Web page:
With World Series looming, Cablevision, Fox hurl 'bad faith' accusations
Tue, 10/26/2010 - 8:40am
With the first pitch of the World Series slated for tomorrow night, Cablevision's 3 million subscribers have their collective fingers crossed that the cable operator and Fox Networks will have ended their standoff by then.
Yesterday, Cablevision sent a letter to the Federal Communications Commission that said, in part, that Fox hasn't been negotiating in "good faith" on a new retransmission agreement. Cablevision asked the federal regulators to restore the three Fox Networks stations to its lineup.
Fox, which is owned by News Corp., pulled the signals from Cablevision subscribers in the tri-state New York metropolitan area on Oct. 16. The channels were pulled from Fox 5 and My9.
"The FCC filing clearly demonstrates that News Corp. has acted in bad faith and outlines the FCC's authority to order binding arbitration and immediately end the Fox blackout of Cablevision customers," Charles Schueler, Cablevision's executive vice president of communications, said. "News Corp. never engaged in real negotiations; they only made a 'take it or leave it' proposal for Fox 5, and they timed the Fox blackout to leverage major national sporting events to force Cablevision to accept unreasonable demands."
Cablevision said in its filing that Fox is asking for a carriage agreement that would increase the amount from the previous $70 million to more than $150 million.
Cablevision also claimed that Fox is using a "take it or leave it" approach to a deal for Fox 5, and that it deliberately timed the blackouts to coincide with sporting events such as the World Series and New York Giants' games. Cablevision viewers have also missed out on episodes of "Glee" and "House" during the blackout.
Cablevision wasn't buying News Corp.'s claim that it can't show any flexibility in its demands for Fox 5 because it is bound by a "Most Favored Nation" (MFN) clause based on a rate it claims Time Warner Cable agreed to pay in a broader national agreement. "This is a self-imposed limitation that is a clear violation of the FCC's good faith rules," Cablevision wrote.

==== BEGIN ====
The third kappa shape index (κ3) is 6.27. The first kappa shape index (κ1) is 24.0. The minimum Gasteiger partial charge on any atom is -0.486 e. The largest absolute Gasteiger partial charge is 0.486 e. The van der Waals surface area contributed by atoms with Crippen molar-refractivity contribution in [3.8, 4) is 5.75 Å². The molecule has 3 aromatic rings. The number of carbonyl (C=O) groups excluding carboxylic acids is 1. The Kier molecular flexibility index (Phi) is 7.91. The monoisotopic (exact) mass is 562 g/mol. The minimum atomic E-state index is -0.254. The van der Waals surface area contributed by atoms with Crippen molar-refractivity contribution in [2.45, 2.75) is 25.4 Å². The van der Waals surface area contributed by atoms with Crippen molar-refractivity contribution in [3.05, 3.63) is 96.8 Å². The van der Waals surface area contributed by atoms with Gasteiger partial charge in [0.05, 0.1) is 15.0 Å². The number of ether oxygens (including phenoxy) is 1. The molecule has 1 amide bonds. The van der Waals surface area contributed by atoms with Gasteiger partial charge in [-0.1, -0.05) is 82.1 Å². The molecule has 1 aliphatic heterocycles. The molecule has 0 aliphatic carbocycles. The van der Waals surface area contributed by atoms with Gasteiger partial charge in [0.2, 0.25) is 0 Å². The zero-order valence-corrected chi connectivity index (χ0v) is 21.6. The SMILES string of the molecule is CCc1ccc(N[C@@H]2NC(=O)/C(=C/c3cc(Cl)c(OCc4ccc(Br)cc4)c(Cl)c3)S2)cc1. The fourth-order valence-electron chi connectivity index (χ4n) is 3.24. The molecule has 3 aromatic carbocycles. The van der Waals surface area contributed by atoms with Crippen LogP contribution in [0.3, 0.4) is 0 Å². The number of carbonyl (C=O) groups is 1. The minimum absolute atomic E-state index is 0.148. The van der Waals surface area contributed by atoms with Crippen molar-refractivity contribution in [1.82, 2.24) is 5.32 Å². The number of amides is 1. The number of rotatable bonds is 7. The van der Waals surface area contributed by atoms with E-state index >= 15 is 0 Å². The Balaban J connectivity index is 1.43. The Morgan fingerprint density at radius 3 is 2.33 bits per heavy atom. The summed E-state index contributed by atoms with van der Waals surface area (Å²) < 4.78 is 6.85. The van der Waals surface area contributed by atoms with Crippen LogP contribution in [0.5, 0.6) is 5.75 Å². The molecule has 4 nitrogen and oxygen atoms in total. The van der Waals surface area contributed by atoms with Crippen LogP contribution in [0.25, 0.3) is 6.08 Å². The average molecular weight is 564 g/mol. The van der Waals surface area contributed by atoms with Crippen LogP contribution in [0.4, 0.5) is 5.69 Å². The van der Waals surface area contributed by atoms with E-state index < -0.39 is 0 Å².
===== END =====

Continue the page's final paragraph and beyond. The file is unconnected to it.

Lastly, Cablevision wrote that News Corp. has abused the power it has achieved through special "one of its kind" FCC waivers that allow it to own multiple government broadcast licenses and newspapers in the New York market.
"News Corp. is attempting to leverage its unprecedented government-enabled media consolidation to force Cablevision to accept unreasonable fee demands," Cablevision said in its FCC filing.
On Friday, the FCC's Media Bureau sent letters to Cablevision and News Corp. requiring both companies to respond Monday with information in regard to how they were satisfying the "good faith" requirements of the Commission's retransmission consent rules. The letter asked for detailed accounts of the negotiations involving Fox 5 and My9 and the efforts by the companies to end the current stalemate.
In its FCC filing, Fox and News Corp. outlined their efforts to come to terms with Cablevision and refuted the cable operator's claims of a "take it or leave it" approach, as well as the $150 million in carriage fees. The two also said Cablevision wasn't negotiating in good faith.
"From the genesis of our talks with Cablevision, Fox has negotiated in good faith," according to a statement by Fox and News Corp. "We have never made any 'take it or leave it' demands, nor are we asking for $150 million in fees. For Cablevision to still be making those claims is yet another example of their ploy to secure an advantage through government intervention. Fox once again calls on Cablevision to stop punishing their subscribers in service of a cynical political strategy and resume constructive negotiations."
Fox has cited the $3.40 a month per subscriber that Cablevision charges to carry two of the regional sports networks that it owns, MSG and MSG Plus, as the rationale for charging $5 or $6 per month for its stations.
Cablevision subscribers were able to watch the New York Giants thump the Dallas Cowboys last night on ESPN, but missing the first game of the World Series could be tantamount to crossing the Rubicon for some Cablevision customers.